Health Benefits of Cayenne Pepper

By adrian
Reviewed: dr. vanta
Article Sources Article Sources
  • 1. 'Cayenne.' Mount Sinai Health System,
  • 2. 'Spicy Foods and Your Health.' Health Hive,
  • 3. Kubala, Jillian. 'The 14 Best Foods to Increase Blood Flow and Circulation.' Healthline,
  • 4. 'Different Health Benefits of Cayenne Pepper.' EMediHealth, 10 Nov. 2020,
  • 5. 28, Nancy Auyeung on Jul, et al. Helix Magazine. 'This Is Your Brain on Capsaicin.' Helix Magazine,
  • 6. 'Cancer Fighting Herbs and Spices.' Memorial Healthcare System, 22 Sept. 2016, [](
  • 7. Karthik Kumar, MBBS. 'What Cayenne Pepper Does to Your Body?' MedicineNet,
Medical Expert Medical Expert

Anyone who uses spices when they're cooking is likely to have cayenne pepper among their collection. The chili-type pepper is a popular spice used in many regional dishes, such as curries, chillies and spicy marinades. Originally grown in South America, the spicy pepper is a popular ingredient in cooking and has been used medicinally for thousands of years.

The possible health benefits of cayenne pepper may lie in one of its active components, capsaicin. The chemical irritant is what produces the burning sensation in the mouth and on the tongue, and it may also positively contribute to a person's health.

Possible Pain Reliever

Many people may not realize that the ointments they buy over the counter to relieve pain symptoms may contain capsaicin, the main medicinal characteristic of cayenne pepper. This active component may have the capacity to provide pain relief.

There are various recipes for homemade capsaicin available online, which are mostly made by combining peppers with oils, such as olive or coconut oil. People feel pain when a chemical called substance P delivers pain messages to the brain. It's thought that capsaicin could reduce the amount of this substance, resulting in the reduction of pain.1‘Cayenne.’ Mount Sinai Health System,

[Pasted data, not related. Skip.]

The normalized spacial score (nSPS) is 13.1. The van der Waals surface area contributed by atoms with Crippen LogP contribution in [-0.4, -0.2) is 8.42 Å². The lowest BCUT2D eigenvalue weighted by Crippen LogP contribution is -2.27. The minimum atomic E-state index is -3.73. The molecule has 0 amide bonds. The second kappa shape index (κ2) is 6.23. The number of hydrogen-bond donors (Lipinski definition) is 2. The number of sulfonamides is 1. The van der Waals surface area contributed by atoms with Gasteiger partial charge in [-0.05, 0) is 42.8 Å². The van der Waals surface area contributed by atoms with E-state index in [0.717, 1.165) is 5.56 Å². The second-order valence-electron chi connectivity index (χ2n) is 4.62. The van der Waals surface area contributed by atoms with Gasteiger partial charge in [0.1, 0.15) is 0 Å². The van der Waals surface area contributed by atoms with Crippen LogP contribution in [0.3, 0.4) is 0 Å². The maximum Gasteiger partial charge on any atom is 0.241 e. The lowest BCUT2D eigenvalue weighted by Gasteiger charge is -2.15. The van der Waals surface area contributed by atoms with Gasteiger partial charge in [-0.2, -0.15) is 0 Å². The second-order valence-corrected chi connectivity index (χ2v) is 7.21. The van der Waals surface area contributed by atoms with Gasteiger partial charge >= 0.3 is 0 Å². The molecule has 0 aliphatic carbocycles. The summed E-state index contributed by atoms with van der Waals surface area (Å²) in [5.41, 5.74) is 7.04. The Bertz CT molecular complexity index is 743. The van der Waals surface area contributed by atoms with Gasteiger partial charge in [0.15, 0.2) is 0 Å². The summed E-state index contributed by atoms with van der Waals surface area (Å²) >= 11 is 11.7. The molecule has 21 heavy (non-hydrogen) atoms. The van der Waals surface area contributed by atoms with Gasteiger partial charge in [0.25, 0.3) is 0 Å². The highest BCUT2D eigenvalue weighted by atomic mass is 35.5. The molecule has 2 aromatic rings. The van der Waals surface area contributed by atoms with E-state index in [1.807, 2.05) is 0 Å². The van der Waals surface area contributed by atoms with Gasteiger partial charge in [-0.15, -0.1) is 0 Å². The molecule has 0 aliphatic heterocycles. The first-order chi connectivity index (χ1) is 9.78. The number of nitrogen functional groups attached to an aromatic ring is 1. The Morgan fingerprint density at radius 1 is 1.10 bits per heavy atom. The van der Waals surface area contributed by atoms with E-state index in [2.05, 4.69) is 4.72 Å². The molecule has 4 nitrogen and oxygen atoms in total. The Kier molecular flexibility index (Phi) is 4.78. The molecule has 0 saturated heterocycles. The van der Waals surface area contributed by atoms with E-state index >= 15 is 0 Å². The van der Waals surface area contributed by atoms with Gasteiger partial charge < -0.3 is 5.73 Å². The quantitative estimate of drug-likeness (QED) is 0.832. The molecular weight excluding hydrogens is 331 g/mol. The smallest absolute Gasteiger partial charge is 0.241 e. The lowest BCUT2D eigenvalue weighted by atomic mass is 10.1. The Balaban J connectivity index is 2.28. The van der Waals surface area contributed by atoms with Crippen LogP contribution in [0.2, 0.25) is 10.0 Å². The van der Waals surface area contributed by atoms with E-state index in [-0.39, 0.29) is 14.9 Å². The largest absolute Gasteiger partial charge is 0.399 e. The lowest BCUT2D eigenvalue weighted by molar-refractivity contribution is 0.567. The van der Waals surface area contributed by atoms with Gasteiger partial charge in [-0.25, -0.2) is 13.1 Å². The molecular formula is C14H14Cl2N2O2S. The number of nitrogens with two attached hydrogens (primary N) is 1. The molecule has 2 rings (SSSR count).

Cayenne Pepper

May Support Weight Loss

Cayenne pepper may be beneficial to individuals who are trying to lose weight. The spicy pepper could help reduce cravings, resulting in a reduced caloric intake.2‘Spicy Foods and Your Health.’ Health Hive,

Another weight-loss characteristic that cayenne may have is its ability to increase metabolism, which could help the body convert nutrients into energy rather than fat. Lastly, ingesting the spicy peppers causes the body's temperature to rise, which could cause it to burn calories more efficiently.

May Help Reduce Blood Pressure

Stroke risk reduction and improved heart health and quality of life are just three of the many health benefits of managing high blood pressure. This can be achieved in numerous ways. Consuming cayenne pepper could be part of a healthy diet and a great addition to medication recommended for hypertension.

The pepper may increase blood flow to tissue by reducing blood pressure and stimulating the release of nitric oxide.3Kubala, Jillian. ‘The 14 Best Foods to Increase Blood Flow and Circulation.’ Healthline, Consuming cayenne pepper may also increase circulation and reduce plaque buildup in the arteries.

Cayenne Pepper

May Improve Digestive Health

The digestive system plays a crucial role in a person's overall health. A poor digestive system may result in uncomfortable symptoms, such as abdominal pain, indigestion and bloating. Cayenne pepper could improve a person's digestive health because it has the capacity to boost heart circulation, which accelerates the digestive process.